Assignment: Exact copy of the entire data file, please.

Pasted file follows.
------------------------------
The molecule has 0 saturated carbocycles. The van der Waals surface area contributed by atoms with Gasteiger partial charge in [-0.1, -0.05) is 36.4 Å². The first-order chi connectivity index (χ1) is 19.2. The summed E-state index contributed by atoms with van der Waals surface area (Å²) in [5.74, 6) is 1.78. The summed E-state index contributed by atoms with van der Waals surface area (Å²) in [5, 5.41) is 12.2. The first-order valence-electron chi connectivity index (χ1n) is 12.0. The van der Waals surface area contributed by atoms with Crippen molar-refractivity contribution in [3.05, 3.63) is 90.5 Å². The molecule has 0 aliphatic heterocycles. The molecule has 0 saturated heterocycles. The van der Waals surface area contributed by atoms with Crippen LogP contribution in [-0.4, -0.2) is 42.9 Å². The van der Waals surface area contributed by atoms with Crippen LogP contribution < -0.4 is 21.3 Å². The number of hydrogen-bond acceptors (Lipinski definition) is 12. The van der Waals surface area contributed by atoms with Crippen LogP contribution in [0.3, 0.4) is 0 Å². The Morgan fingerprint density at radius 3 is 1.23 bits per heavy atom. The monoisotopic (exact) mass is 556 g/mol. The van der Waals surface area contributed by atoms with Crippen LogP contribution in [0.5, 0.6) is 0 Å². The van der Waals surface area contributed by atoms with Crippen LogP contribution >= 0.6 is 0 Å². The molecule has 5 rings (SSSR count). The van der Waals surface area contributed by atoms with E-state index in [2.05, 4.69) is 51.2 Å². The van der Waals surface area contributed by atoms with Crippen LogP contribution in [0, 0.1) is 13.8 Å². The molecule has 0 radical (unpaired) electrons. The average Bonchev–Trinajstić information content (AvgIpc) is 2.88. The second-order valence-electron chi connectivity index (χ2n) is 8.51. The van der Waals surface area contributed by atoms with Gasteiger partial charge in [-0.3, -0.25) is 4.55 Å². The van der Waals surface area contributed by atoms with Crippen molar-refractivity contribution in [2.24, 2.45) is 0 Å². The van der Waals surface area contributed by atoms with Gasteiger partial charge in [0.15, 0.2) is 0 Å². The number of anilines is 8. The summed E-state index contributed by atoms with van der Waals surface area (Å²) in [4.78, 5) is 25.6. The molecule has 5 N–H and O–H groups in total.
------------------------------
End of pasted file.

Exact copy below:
The molecule has 0 saturated carbocycles. The van der Waals surface area contributed by atoms with Gasteiger partial charge in [-0.1, -0.05) is 36.4 Å². The first-order chi connectivity index (χ1) is 19.2. The summed E-state index contributed by atoms with van der Waals surface area (Å²) in [5.74, 6) is 1.78. The summed E-state index contributed by atoms with van der Waals surface area (Å²) in [5, 5.41) is 12.2. The first-order valence-electron chi connectivity index (χ1n) is 12.0. The van der Waals surface area contributed by atoms with Crippen molar-refractivity contribution in [3.05, 3.63) is 90.5 Å². The molecule has 0 aliphatic heterocycles. The molecule has 0 saturated heterocycles. The van der Waals surface area contributed by atoms with Crippen LogP contribution in [-0.4, -0.2) is 42.9 Å². The van der Waals surface area contributed by atoms with Crippen LogP contribution < -0.4 is 21.3 Å². The number of hydrogen-bond acceptors (Lipinski definition) is 12. The van der Waals surface area contributed by atoms with Crippen LogP contribution in [0.3, 0.4) is 0 Å². The Morgan fingerprint density at radius 3 is 1.23 bits per heavy atom. The monoisotopic (exact) mass is 556 g/mol. The van der Waals surface area contributed by atoms with Crippen LogP contribution in [0.5, 0.6) is 0 Å². The van der Waals surface area contributed by atoms with Crippen LogP contribution >= 0.6 is 0 Å². The molecule has 5 rings (SSSR count). The van der Waals surface area contributed by atoms with E-state index in [2.05, 4.69) is 51.2 Å². The van der Waals surface area contributed by atoms with Crippen LogP contribution in [0, 0.1) is 13.8 Å². The molecule has 0 radical (unpaired) electrons. The average Bonchev–Trinajstić information content (AvgIpc) is 2.88. The second-order valence-electron chi connectivity index (χ2n) is 8.51. The van der Waals surface area contributed by atoms with Gasteiger partial charge in [-0.3, -0.25) is 4.55 Å². The van der Waals surface area contributed by atoms with Crippen molar-refractivity contribution in [2.24, 2.45) is 0 Å². The van der Waals surface area contributed by atoms with Gasteiger partial charge in [0.15, 0.2) is 0 Å². The number of anilines is 8. The summed E-state index contributed by atoms with van der Waals surface area (Å²) in [4.78, 5) is 25.6. The molecule has 5 N–H and O–H groups in total.